Take Notice! – A Brief Guide to NEC Contract Notices

Take Notice!

A Brief Guide to NEC Contract Notices

Author: Eugene Lenehan

May 2022

This Guide identifies the numerous types of notice to be issued under the NEC4 Engineering and Construction Contract (“ECC”). Notices have to be issued by the Client, Contractor, Project Manager and Supervisor.

This Guide also focuses on how confusion often occurs in respect of two of the most frequently issued NEC notices, in respect of early warnings (refer to clause 15.1) and compensation events (refer to clause 61.3).

Notice Requirements

Parties frequently fail to follow the NEC’s notification requirements. This is sometimes because the parties are familiar with each other and have developed ‘usual’ methods of dealing with each other.

The NEC’s notice requirements are contained at clause 13, which stipulates that each notice must be issued separately (clause 13.7), in writing (clause 13.1) and to the right address (clause 13.2). The Project Manager may be aware of matters from discussions on site, or at meetings. However, in terms of the notice provisions, references to such matters in meeting minutes would not constitute proper notice of the event.

Problems can also occur when using cloud-based project communication systems for sharing, organising, and collaborating on project documents (refer to clause 13.2), as a communication only has effect when it is sent in accordance with the specified system. Arguments sometime occur over whether a communication has been issued fully in accordance with the specified system, such as whether the correct folder was selected for depositing the communication.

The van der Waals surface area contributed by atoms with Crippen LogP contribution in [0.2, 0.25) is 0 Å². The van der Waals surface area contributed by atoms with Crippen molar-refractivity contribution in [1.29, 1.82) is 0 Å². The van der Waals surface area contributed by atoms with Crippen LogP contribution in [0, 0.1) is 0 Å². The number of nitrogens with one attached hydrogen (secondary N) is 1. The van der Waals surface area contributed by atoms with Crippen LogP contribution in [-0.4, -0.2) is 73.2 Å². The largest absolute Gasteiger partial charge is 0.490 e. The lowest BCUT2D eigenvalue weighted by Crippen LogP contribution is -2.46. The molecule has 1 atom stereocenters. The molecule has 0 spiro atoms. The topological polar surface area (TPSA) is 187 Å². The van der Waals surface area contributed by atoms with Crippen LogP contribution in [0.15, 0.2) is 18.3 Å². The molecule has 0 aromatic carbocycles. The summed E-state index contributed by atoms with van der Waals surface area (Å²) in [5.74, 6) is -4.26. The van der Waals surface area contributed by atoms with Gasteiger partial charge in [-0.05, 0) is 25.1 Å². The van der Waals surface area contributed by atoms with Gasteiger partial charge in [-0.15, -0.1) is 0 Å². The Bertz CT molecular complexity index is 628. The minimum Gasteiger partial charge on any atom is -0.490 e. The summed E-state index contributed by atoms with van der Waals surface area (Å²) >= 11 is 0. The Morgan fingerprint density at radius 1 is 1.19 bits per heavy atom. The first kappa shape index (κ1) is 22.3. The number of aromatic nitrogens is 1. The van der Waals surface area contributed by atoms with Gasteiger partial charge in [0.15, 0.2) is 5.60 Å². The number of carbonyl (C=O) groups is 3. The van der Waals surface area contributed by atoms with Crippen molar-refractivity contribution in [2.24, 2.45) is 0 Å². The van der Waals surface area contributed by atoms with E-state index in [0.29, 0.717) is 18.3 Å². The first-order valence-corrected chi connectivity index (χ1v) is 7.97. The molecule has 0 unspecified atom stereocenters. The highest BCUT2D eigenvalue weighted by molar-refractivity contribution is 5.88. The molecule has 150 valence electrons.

To avoid such technical disputes, it is vital that:

  1. the Scope clearly sets out the requirements of the communication system: and
  2. users of the system fully understand what is required. Training is essential for cloud based project communication systems. No matter how simple the process is made, users always find ways to be confused. A confused user will soon become a non-user, or even worse, a messy user.

Notices from Client

The NEC4 ECC contract includes the following clauses in respect of contractual notices from the Client:

Clause 14.4: The Client may replace the Project Manager or Supervisor after notifying the Contractor of the name of the replacement.

Clause 28.1: Transferring the benefits of the contract or any rights under it. Unusually, this clause provides that the Client is not to assign if the party receiving the benefit of that assignment does not intend to act in a spirit of mutual trust and cooperation.

Clause 90.1: If Client wishes to terminate the Contractor’s obligation to Provide the Works, he notifies the Project Manager and Contractor. If the Project Manager agrees that the reason given complies with the contract, he promptly issues a termination certificate. This involvement from the Project Manager should provide some protection from repudiation resulting from invalid termination.

Clause Y2.3: Intention to pay less. Any pay less notice must be issued not later than 7 days before the final date for payment.

Option W1.1(2): If the Client wishes to notify a dispute to the Senior Representatives, it also sends the notification to both the Contractor and Project Manager, identifying the nature of dispute. Each Party then submits to the other their statement of case, within one week of notification. Unless the parties agree otherwise, the statements of case are limited to ten sheets of A4 paper, plus supporting evidence.

Option W1.3(1): If the Client disputes any issue not agreed by the Senior Representatives, it can issue a notice of adjudication (to both the Contractor and the Project Manager), followed by Referral notice to Adjudicator within 7 days.

Option W2.1(2): If the Client wishes to notify a dispute to the Senior Representatives, it also sends the notification to both the Contractor and Project Manager, identifying the nature of dispute. Each Party then submits to the other their statement of case, within one week of notification. Unless the parties agree otherwise, the statements of case are limited to ten sheets of A4 paper, plus supporting evidence.